Get Smart About Smart Beta Investing by Scott Mullen, Miracle Mile Advisors
The latest buzz on Wall Street is the so-called “smart beta” ETF. But don’t be fooled by the pretentious name, buying into this seemingly promising strategy is rather complex.
So what is smart beta; what are its risks; and why should it matter to investors?
The term “smart beta” is difficult to define because there is no formal definition. The simplest way to explain smart beta is any weighting methodology that is alternative to traditional market capitalization. This could include something simple, such as equal weighting, to strategies that place an emphasis on specific market factors, such as dividends, low volatility, revenue or momentum. Conceptually, smart beta is designed to add value to investors and potentially increase their chance to get above market returns, better than the S&P 500 for example, without paying excessive fees or taking on additional risk.
Smart beta is a concept of evolution within the asset management industry, and the idea behind the concept has been around for nearly a decade. Strategies have evolved as money managers have tried to develop systematic approaches to outperforming benchmarks under different market conditions.
In the past, equity investors had two choices: low cost capitalization-weighted funds or ETFs. Investors who believed in their investment manager selection process and that markets were inefficient, choose active investment management. Both approaches have drawbacks. Cap-weighted equity indexes increase exposure to stocks whose prices are increasing and decrease exposure to falling stocks. In contrast, active management is not always transparent and comes with higher fees. As non-price weighted indices, smart beta strategies offer investors a third choice.
The proliferation of the ETF market has resulted in a growing universe of smart beta products. According to a recent study, “The Evolution of Smart Beta,” conducted by Invesco PowerShares and Market Strategies International, smart beta ETFs have further penetrated the market and are poised for additional growth moving forward. Investors now have an even greater number of smart beta products to choose from, all offering a systematic and “different” equity exposure from that offered by traditional equity capitalization-weighted indices.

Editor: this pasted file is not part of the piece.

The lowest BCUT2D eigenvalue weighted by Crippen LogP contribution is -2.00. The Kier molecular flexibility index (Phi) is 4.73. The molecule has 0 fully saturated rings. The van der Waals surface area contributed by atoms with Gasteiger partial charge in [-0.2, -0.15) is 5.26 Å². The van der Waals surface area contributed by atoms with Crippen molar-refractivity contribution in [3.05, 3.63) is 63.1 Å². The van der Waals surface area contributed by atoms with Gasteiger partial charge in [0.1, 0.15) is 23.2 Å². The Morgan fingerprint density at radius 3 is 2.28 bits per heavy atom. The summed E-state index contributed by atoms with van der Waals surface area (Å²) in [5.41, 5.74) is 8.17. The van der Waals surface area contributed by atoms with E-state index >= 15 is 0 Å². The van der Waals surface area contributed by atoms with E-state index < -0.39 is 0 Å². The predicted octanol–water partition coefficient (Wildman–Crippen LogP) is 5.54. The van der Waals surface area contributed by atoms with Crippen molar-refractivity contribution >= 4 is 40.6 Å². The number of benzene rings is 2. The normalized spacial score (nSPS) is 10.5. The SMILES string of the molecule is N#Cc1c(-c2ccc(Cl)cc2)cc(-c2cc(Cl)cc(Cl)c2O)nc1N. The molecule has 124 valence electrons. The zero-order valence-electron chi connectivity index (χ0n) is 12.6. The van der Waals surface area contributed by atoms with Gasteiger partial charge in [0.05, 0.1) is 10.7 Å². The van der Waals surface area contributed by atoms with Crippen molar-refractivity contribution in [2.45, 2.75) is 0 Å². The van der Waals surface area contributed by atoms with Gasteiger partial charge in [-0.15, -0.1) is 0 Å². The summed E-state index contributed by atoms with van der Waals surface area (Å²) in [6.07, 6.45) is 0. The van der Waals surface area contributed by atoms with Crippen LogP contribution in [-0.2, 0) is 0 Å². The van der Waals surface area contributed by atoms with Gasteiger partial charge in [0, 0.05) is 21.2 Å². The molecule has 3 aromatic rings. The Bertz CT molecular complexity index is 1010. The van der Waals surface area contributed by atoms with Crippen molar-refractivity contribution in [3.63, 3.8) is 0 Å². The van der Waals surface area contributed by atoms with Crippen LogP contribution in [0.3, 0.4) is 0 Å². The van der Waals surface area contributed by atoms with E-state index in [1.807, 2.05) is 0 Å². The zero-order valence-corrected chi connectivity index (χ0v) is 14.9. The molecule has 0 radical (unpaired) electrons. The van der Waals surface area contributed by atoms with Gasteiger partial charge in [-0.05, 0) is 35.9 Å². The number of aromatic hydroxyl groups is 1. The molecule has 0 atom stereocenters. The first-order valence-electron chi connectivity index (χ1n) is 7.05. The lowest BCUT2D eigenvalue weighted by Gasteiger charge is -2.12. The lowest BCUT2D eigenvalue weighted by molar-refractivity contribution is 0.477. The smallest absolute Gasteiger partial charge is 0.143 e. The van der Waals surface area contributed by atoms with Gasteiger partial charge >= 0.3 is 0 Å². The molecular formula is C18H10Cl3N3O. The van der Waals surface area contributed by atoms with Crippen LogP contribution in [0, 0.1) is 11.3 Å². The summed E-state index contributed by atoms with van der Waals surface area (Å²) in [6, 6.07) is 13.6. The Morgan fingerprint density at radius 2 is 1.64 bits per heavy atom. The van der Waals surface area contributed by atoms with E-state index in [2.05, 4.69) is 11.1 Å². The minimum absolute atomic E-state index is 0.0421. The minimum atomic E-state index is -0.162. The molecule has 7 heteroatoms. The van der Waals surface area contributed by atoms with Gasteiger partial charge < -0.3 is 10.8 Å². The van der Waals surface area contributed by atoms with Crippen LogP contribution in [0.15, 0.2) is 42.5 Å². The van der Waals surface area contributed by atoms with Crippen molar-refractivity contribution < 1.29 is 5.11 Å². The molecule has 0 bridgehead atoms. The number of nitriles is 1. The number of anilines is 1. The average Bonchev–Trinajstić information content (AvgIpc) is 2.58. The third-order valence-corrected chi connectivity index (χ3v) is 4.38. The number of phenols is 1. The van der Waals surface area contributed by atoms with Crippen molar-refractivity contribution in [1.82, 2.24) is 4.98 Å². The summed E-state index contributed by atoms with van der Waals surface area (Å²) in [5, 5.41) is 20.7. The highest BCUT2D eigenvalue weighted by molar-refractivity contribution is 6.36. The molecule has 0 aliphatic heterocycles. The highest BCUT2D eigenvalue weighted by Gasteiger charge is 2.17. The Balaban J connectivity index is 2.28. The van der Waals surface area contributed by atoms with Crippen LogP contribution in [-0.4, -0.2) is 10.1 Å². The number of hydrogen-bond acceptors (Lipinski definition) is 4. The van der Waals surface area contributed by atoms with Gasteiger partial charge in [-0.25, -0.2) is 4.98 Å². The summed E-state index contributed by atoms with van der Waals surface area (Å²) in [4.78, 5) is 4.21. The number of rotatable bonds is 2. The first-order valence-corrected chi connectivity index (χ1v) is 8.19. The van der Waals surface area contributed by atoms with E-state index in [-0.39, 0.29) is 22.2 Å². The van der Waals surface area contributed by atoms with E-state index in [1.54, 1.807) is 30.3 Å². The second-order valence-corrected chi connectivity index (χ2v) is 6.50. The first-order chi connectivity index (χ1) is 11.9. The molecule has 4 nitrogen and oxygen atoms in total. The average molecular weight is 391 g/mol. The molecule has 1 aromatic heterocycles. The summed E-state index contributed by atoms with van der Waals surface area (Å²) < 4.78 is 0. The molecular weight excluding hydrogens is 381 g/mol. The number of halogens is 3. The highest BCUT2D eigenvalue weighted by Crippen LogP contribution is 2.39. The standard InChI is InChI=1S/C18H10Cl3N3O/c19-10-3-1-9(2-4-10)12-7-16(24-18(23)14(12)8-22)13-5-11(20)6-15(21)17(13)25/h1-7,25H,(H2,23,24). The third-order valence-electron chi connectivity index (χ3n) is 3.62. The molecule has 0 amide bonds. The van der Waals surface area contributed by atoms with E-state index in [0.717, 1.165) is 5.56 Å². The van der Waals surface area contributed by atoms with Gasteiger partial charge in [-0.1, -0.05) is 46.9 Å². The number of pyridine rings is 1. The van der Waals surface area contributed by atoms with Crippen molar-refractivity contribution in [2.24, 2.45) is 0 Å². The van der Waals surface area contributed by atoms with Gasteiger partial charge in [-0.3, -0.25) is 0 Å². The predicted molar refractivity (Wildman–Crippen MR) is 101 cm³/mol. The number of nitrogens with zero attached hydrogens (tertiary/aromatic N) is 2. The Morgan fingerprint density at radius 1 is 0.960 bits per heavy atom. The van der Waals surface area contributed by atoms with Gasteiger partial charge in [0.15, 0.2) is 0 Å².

As companies flood the market with new variations of smart beta products, it becomes important to educate investors on the inherent risks. Investors should not blindly believe that these investments are the remedy for their portfolios. When considering the use of smart beta, or any strategy, investors should have a clear understanding of the expected returns, volatility and other risks associated with that strategy.
Investors need to be aware of several points:
The name can be a misnomer. Investors should not assume that smart beta strategies will never go through poor return periods. If an investor expects these strategies to outperform all of the time they will be severely disappointed. Additionally, it is important for investors to predetermine their objectives from an investment in equity smart beta strategies. Different measurement approaches may vary in whether they determine such an investment a success or a failure.